The Vanishing IT Woman–System i Women Respond
January 29, 2007 Mary Lou Roberts
Two weeks ago in this newsletter, we ran a story, Why the Number of Women in IT is Decreasing, examining research that has been performed by Gartner on this topic. Although the findings and recommendations about the differences between the sexes were Gartner’s and not my own, I did dust off my trusty Flak Jacket in anticipation of getting grief for covering such a politically incorrect topic.
But you folks are apparently way ahead of me in acknowledging the obvious: Women are indeed making other choices–more suited, perhaps, to their needs and desires–and dropping out of the IT career path at a rate much higher than their male counterparts.
Nate Viall, president of Nate Viall & Associates, a recruiting and industry research firm, points out that statistics back up the contention that the number of women in IT is decreasing, especially in the mid-tier jobs.
“Many of these women,” he says, “are choosing to stay home, partly because business has not understood that women have multiple priorities and that women are still the primary caregivers. The businesses have not been accommodating these needs.” Further, he maintains that women do not have the same level of corporate loyalty as men: “Their identities are not as tied up in work.”
Viall also sees the decline in the number of college women who are choosing IT as a major. Since 1999, the number of people overall who have been electing computer science and IT management college programs has been in decline, but the deceleration rate for women has been three times faster than for men. Overall, today, total female enrollment in college computer programs is generally 8 percent to 15 percent–way down from the 40 percent it averaged in 1999 and 2000.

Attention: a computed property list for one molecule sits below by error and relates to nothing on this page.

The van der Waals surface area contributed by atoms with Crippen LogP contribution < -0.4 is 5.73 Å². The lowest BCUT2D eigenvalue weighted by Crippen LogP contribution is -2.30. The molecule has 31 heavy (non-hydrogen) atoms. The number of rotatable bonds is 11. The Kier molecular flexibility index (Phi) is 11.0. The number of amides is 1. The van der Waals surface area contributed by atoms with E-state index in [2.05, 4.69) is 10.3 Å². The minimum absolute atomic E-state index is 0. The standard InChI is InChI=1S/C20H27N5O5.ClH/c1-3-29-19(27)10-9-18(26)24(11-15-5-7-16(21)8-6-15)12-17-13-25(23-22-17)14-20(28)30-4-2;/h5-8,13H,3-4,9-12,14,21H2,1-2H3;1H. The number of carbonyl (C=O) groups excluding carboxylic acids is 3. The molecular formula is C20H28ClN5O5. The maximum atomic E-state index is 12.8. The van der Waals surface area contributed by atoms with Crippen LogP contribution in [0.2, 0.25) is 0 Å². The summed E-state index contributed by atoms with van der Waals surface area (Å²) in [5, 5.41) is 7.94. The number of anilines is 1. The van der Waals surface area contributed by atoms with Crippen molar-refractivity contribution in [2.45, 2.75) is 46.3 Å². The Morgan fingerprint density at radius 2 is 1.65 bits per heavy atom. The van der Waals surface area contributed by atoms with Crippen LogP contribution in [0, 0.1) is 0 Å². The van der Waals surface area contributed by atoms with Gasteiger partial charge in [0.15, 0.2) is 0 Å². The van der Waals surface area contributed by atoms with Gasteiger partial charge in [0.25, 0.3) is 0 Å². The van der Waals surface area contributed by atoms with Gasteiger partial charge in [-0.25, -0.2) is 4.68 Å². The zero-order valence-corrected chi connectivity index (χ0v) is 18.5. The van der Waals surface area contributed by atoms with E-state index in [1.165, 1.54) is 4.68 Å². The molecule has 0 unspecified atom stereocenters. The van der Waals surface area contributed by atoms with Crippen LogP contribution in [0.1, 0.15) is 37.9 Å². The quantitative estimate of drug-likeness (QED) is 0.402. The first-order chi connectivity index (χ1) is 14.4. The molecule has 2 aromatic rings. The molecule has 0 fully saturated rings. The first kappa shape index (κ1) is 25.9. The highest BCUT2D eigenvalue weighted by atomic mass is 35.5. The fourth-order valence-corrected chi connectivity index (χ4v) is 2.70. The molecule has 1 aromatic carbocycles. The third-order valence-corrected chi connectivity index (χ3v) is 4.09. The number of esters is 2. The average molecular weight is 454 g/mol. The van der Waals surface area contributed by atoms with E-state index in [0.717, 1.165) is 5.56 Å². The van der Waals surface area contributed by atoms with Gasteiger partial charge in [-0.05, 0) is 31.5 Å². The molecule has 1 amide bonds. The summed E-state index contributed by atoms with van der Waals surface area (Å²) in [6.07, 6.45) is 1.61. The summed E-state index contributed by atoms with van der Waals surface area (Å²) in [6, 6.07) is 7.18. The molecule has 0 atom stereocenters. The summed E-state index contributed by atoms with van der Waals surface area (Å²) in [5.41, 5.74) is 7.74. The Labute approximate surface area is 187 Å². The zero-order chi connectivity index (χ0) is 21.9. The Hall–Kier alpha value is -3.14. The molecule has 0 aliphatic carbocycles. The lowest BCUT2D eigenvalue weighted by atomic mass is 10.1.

As an example, Viall recently spoke with a representative at one college who reported that the school’s overall enrollment (both men and women) in their computer programs was only 75 percent what it was the previous year. But the number of enrolled females is quickly falling as a percentage of the total who did enroll. In the 2005-2006 academic year, women made up just 11 percent of that college’s computer information system program; this year (the 2006-2007 academic year) that number has dropped to 6.7 percent. For the computer science program, which has traditionally had a lower number of women anyway, the percentage of women has dropped from 6.7 percent in the 2005-2006 academic year only 4.8 percent in the 2006-2007 academic year.
Data also shows, Viall says, that in the late 1990s, women made up 40 percent of application developers with less than three years of experience. Today, that number is 10 percent. However, with fewer and fewer women choosing some type of computer program at the college level, those numbers may well decrease further in the coming years. Even if the precipitous drop in the number of women enrolling in these IT-related majors were to level off this year and begin to grow next year (not a likely scenario), Viall concludes that, “This makes the turn-around at least four years out at the university level.”
What do some of the women of the System i ecosystem have to say about all this?
In regard to the Gartner study, Christine Grant, president of Bytware, believes that they study is too vague and “at best gives justification for more research. IT encompasses multiple technical/skilled positions, including research, development, implementation, operations, support, management, etc. In what specific areas of IT are the numbers of women decreasing?”